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Hommage à Malevich: Black Square Continued Print E-mail
Exhibition Reviews
Written by Milena Tomic (Montréal)   
Friday, 16 October 2015 15:21

Fig. 1: Vlado Martek, “Yugoslavia – Malevich,” 1984. Cardboard, tempera, 20.5 x 14.5 cm. Image courtesy of the artist.Curated by Mateja Podlesnik at Ljubljana's City Art Gallery to mark the centenary of Kazimir Malevich's Black Square (1915), Hommage à Malevich: Black Square Continued tracks artistic references to Suprematism from late-socialist Yugoslavia and its later independent former republics. The significance of this shared reference is found in two works by Vlado Martek, a Croatian poet and artist, that hang roughly at the midpoint of the exhibition's first floor. Started in the same year that an anthology of the Suprematist's writings appeared in translation,(Kazimir Severinovich Malevich and Slobodan Mijusković, Kazimir Maljevič: suprematizam, bespredmetnost: tekstovi, dokumenti, tumačenja [Kazimir Malevich: Suprematism, Non-Objectivity: Texts, Documents, Interpretations (Belgrade, Student Publishing Center, 1980).) the series Artists, Read Malevich (1980–2002) is here represented by six framed pieces of paper on which Martek wrote that injunction in different languages. On an adjacent wall, Yugoslavia – Malevich (1984), a tiny tempera on cardboard, adds the Russian artist's last name to a lumpy red representation of the country (fig. 1). As the protected color of communism, red could not be appropriated at will; Martek's reclaiming of it for an alternative vision to the socialist modernism promoted by the state hints at how post-conceptual artists working across these territories in the early 1980s were in a better position to "read Malevich" than their American counterparts, who were largely drawn to the combination of reductive formalism and vague revolutionary potential.(For more details on Malevich's American reception, see Alison McDonald and Ealan Wingate, eds, Malevich and the American Legacy, exh. cat. (New York: Gagosian Gallery, 2011).)

Unrecounted: Historical Amnesia in Germany and Namibia at the Venice Biennale 2015 Print E-mail
Exhibition Reviews
Written by Elisa Schaar (Oxford)   
Friday, 06 November 2015 00:00

Figure 2 Christoph Schlingensief, “The African Twin Towers,” 2005-2009. © Filmgalerie 451.After Angola won the Golden Lion for best national pavilion upon its first participation in the Venice Biennale in 2013, Okwui Enwezor's edition of the Biennale in 2015 further emphasized the African context. With the exception of the debacle surrounding the Kenyan pavilion, which was disowned by the Kenyan government because the artists chosen to participate, grotesquely, were once again, as in 2013, mostly Chinese, Enwezor's curatorial lead meant that artists from the margins were finally given greater visibility.(Laura C. Mallonee, "Kenyan Government Denounces the Country's Venice Biennale Pavilion," Hyperallergic, April 24, 2015, But Enwezor's Biennale also attracted artistic and curatorial projects in which artists of European descent owned up to their inherited legacy of the colonizer, raising difficult questions about what it meant to speak from this perspective, and, more broadly, about how the different voices were situated in relation to one another.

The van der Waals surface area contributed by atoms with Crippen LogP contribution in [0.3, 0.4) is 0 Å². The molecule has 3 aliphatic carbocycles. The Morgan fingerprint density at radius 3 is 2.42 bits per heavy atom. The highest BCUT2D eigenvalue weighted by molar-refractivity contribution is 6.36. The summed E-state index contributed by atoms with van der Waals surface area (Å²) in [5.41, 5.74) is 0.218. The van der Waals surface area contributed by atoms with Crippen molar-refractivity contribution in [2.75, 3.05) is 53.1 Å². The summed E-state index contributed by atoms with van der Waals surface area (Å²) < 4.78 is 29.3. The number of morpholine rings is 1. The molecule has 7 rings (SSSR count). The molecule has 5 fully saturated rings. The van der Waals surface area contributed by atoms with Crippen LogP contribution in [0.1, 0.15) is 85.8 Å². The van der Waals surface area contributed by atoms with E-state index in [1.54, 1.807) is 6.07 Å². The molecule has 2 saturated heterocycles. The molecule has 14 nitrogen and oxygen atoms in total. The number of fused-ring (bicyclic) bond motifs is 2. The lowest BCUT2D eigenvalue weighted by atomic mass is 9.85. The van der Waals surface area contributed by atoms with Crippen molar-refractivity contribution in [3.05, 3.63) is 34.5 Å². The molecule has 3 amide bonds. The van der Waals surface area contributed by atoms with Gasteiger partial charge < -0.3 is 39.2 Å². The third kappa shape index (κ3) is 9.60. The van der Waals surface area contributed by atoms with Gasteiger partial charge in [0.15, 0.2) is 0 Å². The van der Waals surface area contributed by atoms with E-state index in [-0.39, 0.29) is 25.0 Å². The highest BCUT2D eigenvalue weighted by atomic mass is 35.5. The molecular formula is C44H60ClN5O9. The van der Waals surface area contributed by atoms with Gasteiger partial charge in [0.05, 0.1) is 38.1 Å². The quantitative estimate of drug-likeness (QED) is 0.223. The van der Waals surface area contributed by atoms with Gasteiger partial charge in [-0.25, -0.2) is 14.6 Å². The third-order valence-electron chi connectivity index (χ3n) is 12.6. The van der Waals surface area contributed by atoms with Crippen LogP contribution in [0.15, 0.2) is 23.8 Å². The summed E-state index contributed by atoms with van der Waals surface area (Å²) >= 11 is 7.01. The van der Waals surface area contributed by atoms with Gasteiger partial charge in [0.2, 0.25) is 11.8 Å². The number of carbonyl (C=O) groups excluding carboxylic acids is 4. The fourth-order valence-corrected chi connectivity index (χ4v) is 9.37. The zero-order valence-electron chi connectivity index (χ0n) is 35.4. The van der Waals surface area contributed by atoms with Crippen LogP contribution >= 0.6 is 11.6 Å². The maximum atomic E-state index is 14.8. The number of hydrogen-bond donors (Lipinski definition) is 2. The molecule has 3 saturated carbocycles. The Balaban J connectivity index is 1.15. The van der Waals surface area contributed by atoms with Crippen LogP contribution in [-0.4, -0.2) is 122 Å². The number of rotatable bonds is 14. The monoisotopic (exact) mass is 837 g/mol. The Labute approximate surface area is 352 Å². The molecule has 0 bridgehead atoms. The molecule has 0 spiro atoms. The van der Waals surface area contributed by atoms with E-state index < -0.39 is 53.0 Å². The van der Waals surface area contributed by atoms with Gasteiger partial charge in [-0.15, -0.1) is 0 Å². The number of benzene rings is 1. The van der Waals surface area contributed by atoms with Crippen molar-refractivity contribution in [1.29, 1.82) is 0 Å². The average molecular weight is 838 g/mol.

Off-Biennale Budapest: Art Beyond Government Funding? Print E-mail
Exhibition Reviews
Written by Dasha Filippova (Budapest)   
Sunday, 13 September 2015 17:47

Roee Rosen, “The Buried Alive Group Videos: Historical Joke # 3,” 2013, (still). Image courtesy Galleria Riccardo Crespi, Milan, and the artist.OFF-Biennale was the inaugural edition of an art event that mobilized seemingly all of Budapest's nongovernmental art, semi-art and entirely nonart spaces on both sides of the Danube, to present diverse works by some 200 local and international contemporary artists. Running a month-long marathon of daily exhibition openings and one-time performances in galleries, bars, a hair salon, an electricity factory and numerous outdoor public spaces (April 24 -May 31), the majority of the biennale took place in the Hungarian capital – its contextual home and a city that uniquely merges both socialist and imperial ruin aesthetics – but some sister events were scattered as far as São Paulo and New York.


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ARTMargins Print has released its new issue, 4.3. (October 2015)!

Special Issue on Capitalist Realism

J. Hamilton Faris (Manoa) on Akasegawa Genpei's take on capitalist reality.

Maibritt Borgen (New Haven) considers life-material in Öyvind Fahlström's Kisses Sweeter than Wine.

In the Document section we present, for the first time in English, Akasegawa Genpei's "The Objet after Stalin." FREE ACCESS. (Introduction by Pedro J. Erber)

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